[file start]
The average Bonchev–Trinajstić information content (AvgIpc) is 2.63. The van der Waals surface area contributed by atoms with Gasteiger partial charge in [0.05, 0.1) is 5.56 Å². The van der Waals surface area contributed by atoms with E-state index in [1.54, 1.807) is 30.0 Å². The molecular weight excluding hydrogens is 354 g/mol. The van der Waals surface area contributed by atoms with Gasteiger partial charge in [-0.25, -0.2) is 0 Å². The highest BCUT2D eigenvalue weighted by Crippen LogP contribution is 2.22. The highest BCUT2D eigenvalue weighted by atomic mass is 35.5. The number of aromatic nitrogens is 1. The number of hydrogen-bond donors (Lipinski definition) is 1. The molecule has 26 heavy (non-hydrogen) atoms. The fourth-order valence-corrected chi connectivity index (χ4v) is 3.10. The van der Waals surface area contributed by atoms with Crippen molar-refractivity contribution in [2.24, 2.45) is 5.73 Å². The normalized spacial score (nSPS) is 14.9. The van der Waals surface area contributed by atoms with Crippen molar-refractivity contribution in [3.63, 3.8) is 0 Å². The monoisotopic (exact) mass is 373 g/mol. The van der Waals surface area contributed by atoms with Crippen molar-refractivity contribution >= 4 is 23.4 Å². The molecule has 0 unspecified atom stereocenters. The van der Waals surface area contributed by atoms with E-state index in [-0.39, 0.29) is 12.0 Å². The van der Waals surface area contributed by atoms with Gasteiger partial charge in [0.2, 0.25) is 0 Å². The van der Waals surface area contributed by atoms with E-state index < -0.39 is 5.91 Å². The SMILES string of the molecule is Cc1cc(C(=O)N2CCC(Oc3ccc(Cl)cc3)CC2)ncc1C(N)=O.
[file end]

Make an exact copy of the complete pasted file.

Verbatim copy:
The average Bonchev–Trinajstić information content (AvgIpc) is 2.63. The van der Waals surface area contributed by atoms with Gasteiger partial charge in [0.05, 0.1) is 5.56 Å². The van der Waals surface area contributed by atoms with E-state index in [1.54, 1.807) is 30.0 Å². The molecular weight excluding hydrogens is 354 g/mol. The van der Waals surface area contributed by atoms with Gasteiger partial charge in [-0.25, -0.2) is 0 Å². The highest BCUT2D eigenvalue weighted by Crippen LogP contribution is 2.22. The highest BCUT2D eigenvalue weighted by atomic mass is 35.5. The number of aromatic nitrogens is 1. The number of hydrogen-bond donors (Lipinski definition) is 1. The molecule has 26 heavy (non-hydrogen) atoms. The fourth-order valence-corrected chi connectivity index (χ4v) is 3.10. The van der Waals surface area contributed by atoms with Crippen molar-refractivity contribution in [2.24, 2.45) is 5.73 Å². The normalized spacial score (nSPS) is 14.9. The van der Waals surface area contributed by atoms with Crippen molar-refractivity contribution in [3.63, 3.8) is 0 Å². The monoisotopic (exact) mass is 373 g/mol. The van der Waals surface area contributed by atoms with Crippen molar-refractivity contribution >= 4 is 23.4 Å². The molecule has 0 unspecified atom stereocenters. The van der Waals surface area contributed by atoms with E-state index in [-0.39, 0.29) is 12.0 Å². The van der Waals surface area contributed by atoms with Gasteiger partial charge in [0.2, 0.25) is 0 Å². The van der Waals surface area contributed by atoms with E-state index < -0.39 is 5.91 Å². The SMILES string of the molecule is Cc1cc(C(=O)N2CCC(Oc3ccc(Cl)cc3)CC2)ncc1C(N)=O.